|Birth: ||Apr., 1913, USA|
|Death: ||Mar. 10, 1934|
Mary Bregovy is known as "Resurrection Mary" - a ghost that haunts the Resurrection Cemetery in Justice, Illinois and is sometimes seen in the area.
Mary Bregovy was buried in her favorite orchid-colored dress and is believed to lie in an unmarked grave next to her mother Mary Bregovy (1888 - 1922).
I did genealogy research and found the following: Mary was the oldest child of Mary and Kanty Bregovy. They were Slovakians that emigrated to America in 1902 and were naturalized as U.S. citizens in 1918. Kanty was a laborer in the Swift Co. packing house. At the time of her death, Mary's siblings were John, Charles, Andrew, Vera and Frankie. Mary's natural mother died in 1922. By 1930, Kanty had remarried to Margaret, a Polish immigrant.
Father: Kanty Bregovy: Aug 7, 1883 - Aug 1974, Chicago
Mother: Mary Bregovy: 1888 - 1922, Chicago
John A. Bregovy: married Helen Hanik, Sept. 17, 1931
Brother: Charles T. Bregovy: Feb. 13, 1911 to Mar. 23, 1990
Brother: Frankie Bregovy: Dec. 26, 1918 to Apr. 7, 1986
Possible uncle: Stephen Bregovy: born Dec. 1881, also worked at Swift Co.
Another person believed to be "Resurrection Mary is Ona Norkus. I created a Find-A-Grave memorial for her, too. Lastly, another girl named Mary Miskowski could also be the ghost. She was a girl killed crossing the street on Halloween night 1930.
The following information is provided by SuprMyStiE:
This cemetery is home to a well known ghost story. It's the story of Resurrection Mary. Her name is Mary Bregovy, a young Polish girl that was killed in a car accident in 1934 while going home from a dance at the O'Henry Ballroom, now the Willowbrook Ballroom. Her ghost makes appearances all along the cemetery roads and at the Willowbrook Ballroom. She has been known to dance with men at the ballroom and ask them for a ride home only to disappear from their cars as they pass the cemetery. She been seen hitchhiking on the nearby roads by many creditable witnesses. A taxi cab driver saw young girl walking one evening in 1989 and picked her up. The two of them were talking and driving but as the cab passed Resurrection Cemetery the girl, (Mary), disappeared from the front seat of the cab.
In the summer of 1976, the Justice police received a phone call from a man who said that he saw a girl locked in the cemetery after hours. It was 10:30 PM when Sergeant Pat Homa responded to the call. Homa shined his flashlight through the cemetery bars into the darkened burial grounds. He didn't find any girl. He did find two of the bars on the gate were bent apart at a weird angle. They appeared have been bent apart by human hands. After a closer examination, imbedded in the metal were the impressions of small handprints. On the surface of the green patina of the bronze were scorch marks that looked very much like skin texture. Metallurgist experts could not explain how the bars were bent. Officials had the bars cut off and sent them away to be straightened. The bars were gone for over two and a half years. They were finally reinstalled in the gates in the early 1980's. The same bars were put back, but are refitted upside down.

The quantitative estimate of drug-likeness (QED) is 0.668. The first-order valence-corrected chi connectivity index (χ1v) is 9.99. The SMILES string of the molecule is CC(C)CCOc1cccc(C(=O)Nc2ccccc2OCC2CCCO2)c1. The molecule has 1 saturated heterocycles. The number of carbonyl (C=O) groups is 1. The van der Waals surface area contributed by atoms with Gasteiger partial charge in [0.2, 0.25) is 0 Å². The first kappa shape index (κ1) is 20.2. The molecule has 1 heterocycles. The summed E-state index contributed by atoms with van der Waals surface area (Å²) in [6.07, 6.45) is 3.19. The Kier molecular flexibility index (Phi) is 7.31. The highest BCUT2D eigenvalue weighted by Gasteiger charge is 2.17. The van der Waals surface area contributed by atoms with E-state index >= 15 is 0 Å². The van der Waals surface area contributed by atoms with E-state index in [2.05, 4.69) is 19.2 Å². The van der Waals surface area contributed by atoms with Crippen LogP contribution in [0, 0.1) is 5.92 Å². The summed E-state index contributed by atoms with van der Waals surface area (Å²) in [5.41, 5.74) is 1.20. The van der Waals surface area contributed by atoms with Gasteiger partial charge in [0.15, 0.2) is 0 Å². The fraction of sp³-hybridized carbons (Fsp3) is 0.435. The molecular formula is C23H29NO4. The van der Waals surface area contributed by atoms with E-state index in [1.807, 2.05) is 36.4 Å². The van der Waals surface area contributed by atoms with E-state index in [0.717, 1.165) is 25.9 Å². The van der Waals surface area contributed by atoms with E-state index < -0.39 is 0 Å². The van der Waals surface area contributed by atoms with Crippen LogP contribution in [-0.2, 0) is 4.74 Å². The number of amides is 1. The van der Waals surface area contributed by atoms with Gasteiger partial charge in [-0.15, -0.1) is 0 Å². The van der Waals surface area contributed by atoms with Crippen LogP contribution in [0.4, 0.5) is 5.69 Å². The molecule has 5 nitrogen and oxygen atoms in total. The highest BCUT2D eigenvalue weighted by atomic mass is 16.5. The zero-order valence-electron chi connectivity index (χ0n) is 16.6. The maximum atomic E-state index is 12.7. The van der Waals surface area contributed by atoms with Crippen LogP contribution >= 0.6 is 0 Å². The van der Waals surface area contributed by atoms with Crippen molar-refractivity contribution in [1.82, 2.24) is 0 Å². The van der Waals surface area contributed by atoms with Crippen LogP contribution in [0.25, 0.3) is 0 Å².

Message from Tony Walczak, "...the little story about Mary's parents does not seem to match official documentation from 1934... The father being named Kanty doesn't seem correct either. In Polish (which the Bregovy's were not) Kanty is sort of a nickname that always follows the name Jan or I guess in english John. It has to do with a Saint from the town of Cantius. So unless he gave his name to the census as just Kanty, that does not match Mary's father's name on record in 1934. That story about the stone that says Mary Bregovy on it and it being the mother has just sort of gained momentum over the years. It does not match original death certificate information provided at the time Mary was killed. Bregovy was not an uncommon name in the Chicago area. Did you notice the township is not listed as Chicago for this woman who was supposed to be Mary's mom? It would have been Chicago where the rest of the family lived. Mary was supposedly buried in a term grave. Although you seem to hear that story about other girls who are said to be Resurrection Mary. After a certain amount of time, somebody would have purchased the plot again and someone else would have been buried I believe above the original body. There used to be a marker for Mary's grave. I believe it was white. It was mysteriously removed many years ago. Maybe because of all the unwanted activity around it because people believed she was Resurrection Mary. More likely though, the plot was sold again and the marker had to be removed. I doubt term graves are allowed anymore. It was very common in the depression era, especially with poor families."
Mary Bregovy (1888 - 1922)
Resurrection Catholic Cemetery and Mausoleums
Maintained by: Researcher
Originally Created by: venusblue
Record added: Jun 04, 2007
Find A Grave Memorial# 19720716